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Old 2012-10-29, 21:19   Link #41
NinjaRealist
Battoru!
 
 
Join Date: Sep 2012
Quote:
Originally Posted by NightbatŪ View Post
I sincerely believe that empathy is a very strong emotion that doesn't need much training
but to believe that even killing our food creates a feeling of empathy?
No!
That part is purely conditioned in a society where we never have to kill for food, actually, where killing is negatively treated in any case
(a society that you have been subjected to before starting utilitarian killing as well)

here I point to the empathy for food/empathy for that which you made an attachment with
Best working example I can think of is my grandfather (an oldfashioned farmer),
who had no emotional attachments to the animals he slaughtered (boiling chicks alive to feed to the pig),
but couldn't take his dogs to the vet to be put down and had to have someone else do it




No argument there



So, are we talking from an instinctive or indoctrinated PoV?
Where do emotions stop and taught behavior begin?

We instinctively form attachments (even to inanimate objects), but when it comes to empathy vs morals,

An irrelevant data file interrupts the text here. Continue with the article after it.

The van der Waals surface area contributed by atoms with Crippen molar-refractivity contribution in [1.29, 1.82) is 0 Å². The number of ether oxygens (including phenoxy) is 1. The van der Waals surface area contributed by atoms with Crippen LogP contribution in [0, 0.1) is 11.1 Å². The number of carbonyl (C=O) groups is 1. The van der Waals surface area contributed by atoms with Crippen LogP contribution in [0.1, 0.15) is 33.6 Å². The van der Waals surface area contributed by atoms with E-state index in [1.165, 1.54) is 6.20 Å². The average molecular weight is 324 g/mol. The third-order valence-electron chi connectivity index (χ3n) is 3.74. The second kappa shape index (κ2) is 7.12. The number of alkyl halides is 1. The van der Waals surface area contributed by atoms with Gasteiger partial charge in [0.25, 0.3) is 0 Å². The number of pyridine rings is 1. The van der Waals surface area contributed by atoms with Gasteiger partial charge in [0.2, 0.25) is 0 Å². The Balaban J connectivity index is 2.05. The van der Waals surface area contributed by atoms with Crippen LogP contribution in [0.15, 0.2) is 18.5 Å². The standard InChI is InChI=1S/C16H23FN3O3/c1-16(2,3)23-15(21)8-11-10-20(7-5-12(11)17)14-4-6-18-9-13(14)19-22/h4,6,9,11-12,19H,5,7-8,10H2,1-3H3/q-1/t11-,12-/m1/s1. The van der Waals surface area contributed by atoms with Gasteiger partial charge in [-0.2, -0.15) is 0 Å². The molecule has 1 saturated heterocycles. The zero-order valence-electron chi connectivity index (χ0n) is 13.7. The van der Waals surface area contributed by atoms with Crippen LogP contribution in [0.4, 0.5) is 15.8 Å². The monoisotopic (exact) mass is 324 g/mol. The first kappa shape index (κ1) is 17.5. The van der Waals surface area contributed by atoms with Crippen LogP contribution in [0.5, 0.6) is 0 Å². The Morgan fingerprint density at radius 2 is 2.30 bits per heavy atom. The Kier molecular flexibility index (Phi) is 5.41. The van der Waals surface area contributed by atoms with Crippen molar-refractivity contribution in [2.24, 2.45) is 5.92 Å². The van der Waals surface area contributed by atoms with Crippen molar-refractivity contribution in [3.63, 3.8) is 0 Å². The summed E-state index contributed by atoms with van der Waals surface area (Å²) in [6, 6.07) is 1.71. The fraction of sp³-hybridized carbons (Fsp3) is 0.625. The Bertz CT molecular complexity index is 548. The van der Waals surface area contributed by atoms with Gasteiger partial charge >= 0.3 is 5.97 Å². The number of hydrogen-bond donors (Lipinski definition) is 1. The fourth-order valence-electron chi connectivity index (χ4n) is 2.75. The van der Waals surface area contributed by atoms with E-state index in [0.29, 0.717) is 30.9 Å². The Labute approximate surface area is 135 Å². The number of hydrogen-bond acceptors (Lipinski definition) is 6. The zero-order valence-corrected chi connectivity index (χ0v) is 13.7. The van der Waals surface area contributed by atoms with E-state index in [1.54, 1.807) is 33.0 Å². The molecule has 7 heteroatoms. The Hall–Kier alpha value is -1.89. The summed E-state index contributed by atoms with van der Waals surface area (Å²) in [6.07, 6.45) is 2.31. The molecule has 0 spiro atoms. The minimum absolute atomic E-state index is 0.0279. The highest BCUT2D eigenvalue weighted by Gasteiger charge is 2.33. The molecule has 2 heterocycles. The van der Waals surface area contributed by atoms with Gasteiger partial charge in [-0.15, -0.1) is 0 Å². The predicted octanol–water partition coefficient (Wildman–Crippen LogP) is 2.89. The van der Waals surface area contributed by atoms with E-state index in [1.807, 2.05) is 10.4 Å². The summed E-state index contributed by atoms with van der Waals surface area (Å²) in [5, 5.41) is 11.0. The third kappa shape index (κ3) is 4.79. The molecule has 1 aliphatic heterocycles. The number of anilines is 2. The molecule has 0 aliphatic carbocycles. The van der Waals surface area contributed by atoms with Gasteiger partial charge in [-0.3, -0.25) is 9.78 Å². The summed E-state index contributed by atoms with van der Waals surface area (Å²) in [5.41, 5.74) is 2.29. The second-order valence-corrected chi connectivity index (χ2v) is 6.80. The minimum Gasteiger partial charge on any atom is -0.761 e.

I believe empathy is where we care about those in our direct enviroment and social morals
when it concerns the impersonal people/(animals) of the world

Just look at how empathy went out of the window when the media showed looters in New Orlean
in the aftermath of Katrina were running off with luxury items
(which were the exceptions since most looters went for basic necessities)
Actually, I'm a vegetarian, so I don't eat animals.

My experiences killing animals have all been mercy killings, a surprisingly common occurrence in my life. I've often had cats who bring me badly wounded animals and often times when killing mice with snap traps, I'll encounter one whose back legs have been broken by the trap but who is still alive. In both cases I will break their necks, since they would otherwise be forced to endure a much slower death.

But it still makes me feel sad even though I know it is the humane thing to do.

As for the different layers of empathy, I agree that we have greater empathy for those who are close to us. But there is also a kind of empathy that most empathic people feel for even complete strangers.

I mean if you encounter a badly injured person in a car accident, anyone would stop and call for help, unless it was obvious that someone had done so already.

It's true that there is a logical reason to help that person, but it's not logic that causes us to act this way, it is usually empathy.
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